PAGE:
Apparently The Blacklist has brought NBC its highest ratings for a freshman drama series since the turn of the century, and just ten episodes into its run it’s not only been given a full-season order it’s also been given a very early renewal for a second year as well. I’m surprised by this, not because the show isn’t any good (it’s one of the best of the Class of 2013 so far) but because it’s such early days and the show is still so clearly finding its feet by trying on a succession of different borrowed sets of attire as it seeks to find out what it wants to be when it grows up and becomes a proper TV show.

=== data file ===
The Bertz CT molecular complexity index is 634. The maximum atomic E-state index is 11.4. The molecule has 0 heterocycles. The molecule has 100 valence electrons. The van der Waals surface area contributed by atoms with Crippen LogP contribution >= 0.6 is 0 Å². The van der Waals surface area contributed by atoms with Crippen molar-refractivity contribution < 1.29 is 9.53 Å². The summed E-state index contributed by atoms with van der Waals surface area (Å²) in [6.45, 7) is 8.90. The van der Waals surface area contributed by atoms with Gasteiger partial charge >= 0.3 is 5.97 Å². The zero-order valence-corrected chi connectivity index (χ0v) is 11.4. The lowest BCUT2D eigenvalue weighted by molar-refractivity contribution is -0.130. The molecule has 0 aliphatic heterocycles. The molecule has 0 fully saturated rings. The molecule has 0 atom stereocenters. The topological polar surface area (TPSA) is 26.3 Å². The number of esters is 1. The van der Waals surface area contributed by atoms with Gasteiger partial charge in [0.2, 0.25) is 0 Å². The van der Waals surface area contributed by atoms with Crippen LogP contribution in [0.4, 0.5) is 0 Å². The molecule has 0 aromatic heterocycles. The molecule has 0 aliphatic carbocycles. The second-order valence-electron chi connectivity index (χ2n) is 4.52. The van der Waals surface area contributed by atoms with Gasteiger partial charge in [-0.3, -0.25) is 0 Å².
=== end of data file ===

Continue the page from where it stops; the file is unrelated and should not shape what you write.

The high-concept premise is that notorious former high-level government agent turned elusive most-wanted fugitive called Raymond “Red” Reddington suddenly walks into the FBI building in Washington DC to calmly turn himself in. He offers to help them capture some of the most evil and dangerous criminal threats in the world – many so successful the FBI doesn’t even know about them – but on one condition: he will work only with rookie profiler Elizabeth Keen. A special task force is green-lit with the sort of alacrity only ever seen in time-starved television pilots desperate to lay out their format for the studio execs, and away we go: only it’s soon clear that not only is Red playing a very different game, he is also ten steps ahead of the plodding FBI staff at every turn to entirely his own unknown ends. Read the rest of this entry »